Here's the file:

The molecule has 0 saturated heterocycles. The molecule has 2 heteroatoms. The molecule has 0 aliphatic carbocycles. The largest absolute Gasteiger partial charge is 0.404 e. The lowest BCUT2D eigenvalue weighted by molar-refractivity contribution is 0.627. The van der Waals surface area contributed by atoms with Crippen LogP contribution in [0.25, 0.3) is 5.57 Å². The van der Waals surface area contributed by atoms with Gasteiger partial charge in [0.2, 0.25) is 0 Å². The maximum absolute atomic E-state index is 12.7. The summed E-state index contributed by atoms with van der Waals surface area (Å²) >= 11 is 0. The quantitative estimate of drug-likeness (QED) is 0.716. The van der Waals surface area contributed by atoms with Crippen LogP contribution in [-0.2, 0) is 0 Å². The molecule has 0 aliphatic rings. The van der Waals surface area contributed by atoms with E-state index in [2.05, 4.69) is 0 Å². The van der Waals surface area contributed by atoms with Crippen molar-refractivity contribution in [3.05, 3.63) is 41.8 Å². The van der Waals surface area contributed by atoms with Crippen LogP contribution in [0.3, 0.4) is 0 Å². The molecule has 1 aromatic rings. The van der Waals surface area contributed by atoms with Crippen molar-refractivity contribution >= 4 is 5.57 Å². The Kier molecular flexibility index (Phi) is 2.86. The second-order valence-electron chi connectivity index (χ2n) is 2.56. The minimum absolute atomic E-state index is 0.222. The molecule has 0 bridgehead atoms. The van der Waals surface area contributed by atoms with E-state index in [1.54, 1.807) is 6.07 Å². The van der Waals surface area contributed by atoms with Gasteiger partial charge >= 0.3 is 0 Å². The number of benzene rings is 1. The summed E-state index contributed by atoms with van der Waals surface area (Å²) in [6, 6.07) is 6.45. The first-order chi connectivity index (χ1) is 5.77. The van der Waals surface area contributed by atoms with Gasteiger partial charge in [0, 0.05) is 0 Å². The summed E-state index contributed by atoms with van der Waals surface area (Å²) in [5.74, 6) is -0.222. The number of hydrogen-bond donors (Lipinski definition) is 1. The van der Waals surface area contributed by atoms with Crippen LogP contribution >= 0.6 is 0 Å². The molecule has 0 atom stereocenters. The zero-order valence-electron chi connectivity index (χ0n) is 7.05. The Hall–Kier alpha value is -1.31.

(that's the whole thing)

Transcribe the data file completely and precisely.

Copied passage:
The molecule has 0 saturated heterocycles. The molecule has 2 heteroatoms. The molecule has 0 aliphatic carbocycles. The largest absolute Gasteiger partial charge is 0.404 e. The lowest BCUT2D eigenvalue weighted by molar-refractivity contribution is 0.627. The van der Waals surface area contributed by atoms with Crippen LogP contribution in [0.25, 0.3) is 5.57 Å². The van der Waals surface area contributed by atoms with Gasteiger partial charge in [0.2, 0.25) is 0 Å². The maximum absolute atomic E-state index is 12.7. The summed E-state index contributed by atoms with van der Waals surface area (Å²) >= 11 is 0. The quantitative estimate of drug-likeness (QED) is 0.716. The van der Waals surface area contributed by atoms with Crippen LogP contribution in [-0.2, 0) is 0 Å². The molecule has 0 aliphatic rings. The van der Waals surface area contributed by atoms with E-state index in [2.05, 4.69) is 0 Å². The van der Waals surface area contributed by atoms with Crippen molar-refractivity contribution in [3.05, 3.63) is 41.8 Å². The van der Waals surface area contributed by atoms with Crippen LogP contribution in [0.3, 0.4) is 0 Å². The molecule has 1 aromatic rings. The van der Waals surface area contributed by atoms with Crippen molar-refractivity contribution >= 4 is 5.57 Å². The Kier molecular flexibility index (Phi) is 2.86. The second-order valence-electron chi connectivity index (χ2n) is 2.56. The minimum absolute atomic E-state index is 0.222. The molecule has 0 bridgehead atoms. The van der Waals surface area contributed by atoms with E-state index in [1.54, 1.807) is 6.07 Å². The van der Waals surface area contributed by atoms with Gasteiger partial charge >= 0.3 is 0 Å². The number of benzene rings is 1. The summed E-state index contributed by atoms with van der Waals surface area (Å²) in [6, 6.07) is 6.45. The first-order chi connectivity index (χ1) is 5.77. The van der Waals surface area contributed by atoms with Gasteiger partial charge in [0, 0.05) is 0 Å². The summed E-state index contributed by atoms with van der Waals surface area (Å²) in [5.74, 6) is -0.222. The number of hydrogen-bond donors (Lipinski definition) is 1. The van der Waals surface area contributed by atoms with Crippen LogP contribution >= 0.6 is 0 Å². The molecule has 0 atom stereocenters. The zero-order valence-electron chi connectivity index (χ0n) is 7.05. The Hall–Kier alpha value is -1.31.